The Ottomans used monumental architecture to affirm, extend and consolidate their colonial holdings. Administrators and bureaucrats – many of them indigenous people who converted from Christianity to Islam – founded mosque complexes that generally included Koranic schools, soup kitchens or markets.
Out of the thirteen original mosques dating from the 16th and 17th centuries, seven have been lost during the 20th century for ideological reasons or by bombardment. One of the two 19th-century Orthodox churches has also disappeared, while the early 20th-century synagogue, after suffering severe damage in the World War II, has been converted into a theatre. Several Ottoman inns also survived, along with other buildings from this period of Mostar’s history, such as fountains and schools.
The majority of administrative buildings are from the Austro-Hungarian period and have neoclassical and Secessionist characteristics. A number of surviving late Ottoman houses demonstrate the component features of this form of domestic architecture – upper storey for residential use, hall, paved courtyard, and verandah on one or two storeys. The later 19th-century residential houses are predominantly in neoclassical style.
A number of early trading and craft buildings still exist, notably some low shops in wood or stone, stone storehouses, and a group of former tanneries round an open courtyard. Once again, the 19th-century commercial buildings are predominantly neoclassical. A number of elements of the early fortifications are visible. Namely the Hercegusa Tower dating from the medieval period, whereas the Ottoman defence edifices are represented by the Halebinovka and Tara Towers – the watchtowers on the ends of the Old Bridge, and a stretch of the ramparts.
The oldest single arch stone bridge in Mostar, the Kriva Cuprija (“Sloping Bridge”), was built in 1558 by the Ottoman architect Cejvan Kethoda. It is said that this was to be a test before the major construction of the Stari Most began. The Old Bridge was completed in 1566 and was hailed as one of the greatest architectural achievement in the Ottoman controlled Balkans. This single-arch stone bridge is an exact replica of the original bridge that stood for over 400 years and that was designed by Hajrudin, a student of the great Ottoman architect Sinan. It spans 28.7 m (94 ft) of the Neretva river, 21 m (69 ft) above the summer water level. The Halebija and Tara towers have always housed the guardians of the bridge and during Ottoman times were also used as storehouses for ammunition. The arch is a perfect semicircle 8.56 m (28.1 ft) in width and 4.15 m (13.6 ft) in height. The frontage and vault are made of regular stone cubes incorporated into the horizontal layers all along the vault. The space between vault, frontal walls and footpath is filled with cracked stone. The bridge footpath and the approaching roads are paved with cobblestones, as is the case with the main roads in the town. Stone steps enable people to ascend to the bridge either side. During the armed conflict between Bosniaks and Bosnian Croats in the Bosnian War in the 1990s, the bridge was destroyed by the HVO (Croatian Defence Council).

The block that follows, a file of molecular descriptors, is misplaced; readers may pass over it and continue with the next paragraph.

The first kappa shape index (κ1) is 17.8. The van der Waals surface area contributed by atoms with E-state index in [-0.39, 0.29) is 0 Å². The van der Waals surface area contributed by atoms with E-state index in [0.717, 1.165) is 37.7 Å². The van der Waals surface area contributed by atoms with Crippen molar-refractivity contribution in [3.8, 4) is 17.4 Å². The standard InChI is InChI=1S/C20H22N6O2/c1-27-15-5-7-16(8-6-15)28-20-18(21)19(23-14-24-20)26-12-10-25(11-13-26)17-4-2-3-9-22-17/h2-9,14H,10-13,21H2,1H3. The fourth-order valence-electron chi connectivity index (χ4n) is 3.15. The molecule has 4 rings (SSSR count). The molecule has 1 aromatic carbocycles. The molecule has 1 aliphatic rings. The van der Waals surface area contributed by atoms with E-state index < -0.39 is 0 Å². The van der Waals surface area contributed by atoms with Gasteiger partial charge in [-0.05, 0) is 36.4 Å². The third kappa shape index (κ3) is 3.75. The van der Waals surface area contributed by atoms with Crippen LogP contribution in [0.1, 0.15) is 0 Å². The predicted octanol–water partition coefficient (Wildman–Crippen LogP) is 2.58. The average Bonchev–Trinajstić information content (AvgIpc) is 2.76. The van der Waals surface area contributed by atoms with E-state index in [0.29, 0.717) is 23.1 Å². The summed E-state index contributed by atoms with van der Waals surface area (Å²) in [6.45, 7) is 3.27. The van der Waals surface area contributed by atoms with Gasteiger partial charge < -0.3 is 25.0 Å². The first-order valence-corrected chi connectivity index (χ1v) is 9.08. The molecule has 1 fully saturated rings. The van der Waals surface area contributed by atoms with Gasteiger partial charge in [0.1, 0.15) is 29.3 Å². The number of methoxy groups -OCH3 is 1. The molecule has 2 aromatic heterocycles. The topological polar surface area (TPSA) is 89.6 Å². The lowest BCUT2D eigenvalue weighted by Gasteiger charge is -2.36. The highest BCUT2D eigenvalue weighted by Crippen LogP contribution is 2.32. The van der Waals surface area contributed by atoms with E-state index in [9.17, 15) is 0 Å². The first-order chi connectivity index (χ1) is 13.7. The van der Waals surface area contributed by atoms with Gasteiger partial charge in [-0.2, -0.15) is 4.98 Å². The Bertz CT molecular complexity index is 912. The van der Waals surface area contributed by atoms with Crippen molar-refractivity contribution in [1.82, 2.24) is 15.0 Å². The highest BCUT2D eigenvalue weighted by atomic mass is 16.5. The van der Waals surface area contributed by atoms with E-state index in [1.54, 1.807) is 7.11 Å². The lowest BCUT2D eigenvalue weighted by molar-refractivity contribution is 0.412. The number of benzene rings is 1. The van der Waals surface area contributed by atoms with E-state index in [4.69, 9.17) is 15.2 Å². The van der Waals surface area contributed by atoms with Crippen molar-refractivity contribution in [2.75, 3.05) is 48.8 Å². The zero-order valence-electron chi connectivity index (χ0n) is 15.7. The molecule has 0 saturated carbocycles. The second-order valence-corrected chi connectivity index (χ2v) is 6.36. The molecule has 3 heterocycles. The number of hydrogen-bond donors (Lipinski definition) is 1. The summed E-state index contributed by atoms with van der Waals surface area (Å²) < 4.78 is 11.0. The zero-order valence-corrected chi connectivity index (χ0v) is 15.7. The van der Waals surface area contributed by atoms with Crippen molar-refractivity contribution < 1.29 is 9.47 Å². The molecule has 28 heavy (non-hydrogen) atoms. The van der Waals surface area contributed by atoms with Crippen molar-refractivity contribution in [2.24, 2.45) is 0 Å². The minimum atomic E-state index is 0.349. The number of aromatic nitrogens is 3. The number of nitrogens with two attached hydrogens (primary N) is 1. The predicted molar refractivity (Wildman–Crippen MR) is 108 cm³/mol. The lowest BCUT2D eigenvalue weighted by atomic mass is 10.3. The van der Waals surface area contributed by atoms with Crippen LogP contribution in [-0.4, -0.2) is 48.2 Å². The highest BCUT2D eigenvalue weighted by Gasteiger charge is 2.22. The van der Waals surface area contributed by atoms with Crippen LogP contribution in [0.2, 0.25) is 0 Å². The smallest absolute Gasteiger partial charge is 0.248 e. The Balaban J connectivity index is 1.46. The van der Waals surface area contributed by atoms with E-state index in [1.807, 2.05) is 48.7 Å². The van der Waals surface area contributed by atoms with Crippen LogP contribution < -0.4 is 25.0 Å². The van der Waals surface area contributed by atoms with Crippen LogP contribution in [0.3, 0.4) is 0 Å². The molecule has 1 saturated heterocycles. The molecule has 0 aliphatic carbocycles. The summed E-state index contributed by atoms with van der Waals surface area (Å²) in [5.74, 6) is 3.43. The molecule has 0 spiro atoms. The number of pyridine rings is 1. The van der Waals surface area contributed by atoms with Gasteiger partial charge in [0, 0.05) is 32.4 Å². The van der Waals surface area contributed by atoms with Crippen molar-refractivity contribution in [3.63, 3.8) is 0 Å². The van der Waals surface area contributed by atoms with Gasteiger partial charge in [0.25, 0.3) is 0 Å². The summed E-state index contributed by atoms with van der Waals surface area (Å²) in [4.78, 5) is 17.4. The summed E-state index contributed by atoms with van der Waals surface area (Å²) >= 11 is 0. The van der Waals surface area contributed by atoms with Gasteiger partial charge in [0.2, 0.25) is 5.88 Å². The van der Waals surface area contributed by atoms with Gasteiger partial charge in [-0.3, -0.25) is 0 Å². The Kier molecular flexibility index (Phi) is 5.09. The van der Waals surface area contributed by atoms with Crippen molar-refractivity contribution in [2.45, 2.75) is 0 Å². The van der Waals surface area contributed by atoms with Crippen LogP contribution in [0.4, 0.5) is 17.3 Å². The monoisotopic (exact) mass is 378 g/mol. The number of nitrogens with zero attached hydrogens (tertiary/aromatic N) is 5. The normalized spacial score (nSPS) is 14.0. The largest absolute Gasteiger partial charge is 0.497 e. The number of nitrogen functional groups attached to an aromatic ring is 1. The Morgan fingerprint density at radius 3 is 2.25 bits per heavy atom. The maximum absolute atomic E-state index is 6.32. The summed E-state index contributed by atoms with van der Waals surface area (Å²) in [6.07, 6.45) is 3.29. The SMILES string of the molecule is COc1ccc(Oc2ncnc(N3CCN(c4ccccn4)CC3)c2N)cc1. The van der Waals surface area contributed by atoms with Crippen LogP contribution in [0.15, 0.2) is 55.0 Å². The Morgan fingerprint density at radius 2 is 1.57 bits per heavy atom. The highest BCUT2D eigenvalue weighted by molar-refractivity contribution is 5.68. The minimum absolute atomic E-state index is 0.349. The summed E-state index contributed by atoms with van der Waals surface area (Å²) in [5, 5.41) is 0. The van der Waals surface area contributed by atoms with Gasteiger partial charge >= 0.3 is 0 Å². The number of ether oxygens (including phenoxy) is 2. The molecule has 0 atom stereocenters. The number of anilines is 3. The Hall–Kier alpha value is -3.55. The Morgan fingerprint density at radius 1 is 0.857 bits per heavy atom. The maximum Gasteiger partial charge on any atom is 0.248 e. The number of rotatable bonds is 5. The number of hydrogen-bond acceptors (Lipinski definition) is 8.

The Cejvan Cehaj Mosque, built in 1552, is the oldest mosque in Mostar. Later a madrasa (Islamic school) was built on the same compound. The Old Bazaar, Kujundziluk is named after the goldsmiths who traditionally created and sold their wares on this street, and still sells authentic paintings and copper or bronze carvings of the Stari Most, pomegranates (the natural symbol of Herzegovina) or the stećaks (medieval tombstones).
The Koski Mehmed Paša Mosque, built in 1617 is open to visitors. Visitors may enter the mosque and take photos free of charge. The minaret is also open to the public and is accessible from inside the mosque. Just around the corner from the mosque is the Tepa Market. This has been a busy marketplace since Ottoman times. It now sells mostly fresh produce grown in Herzegovina and, when in season, the figs and pomegranates are extremely popular. Local honey is also a prominent specialty, being produced all around Herzegovina.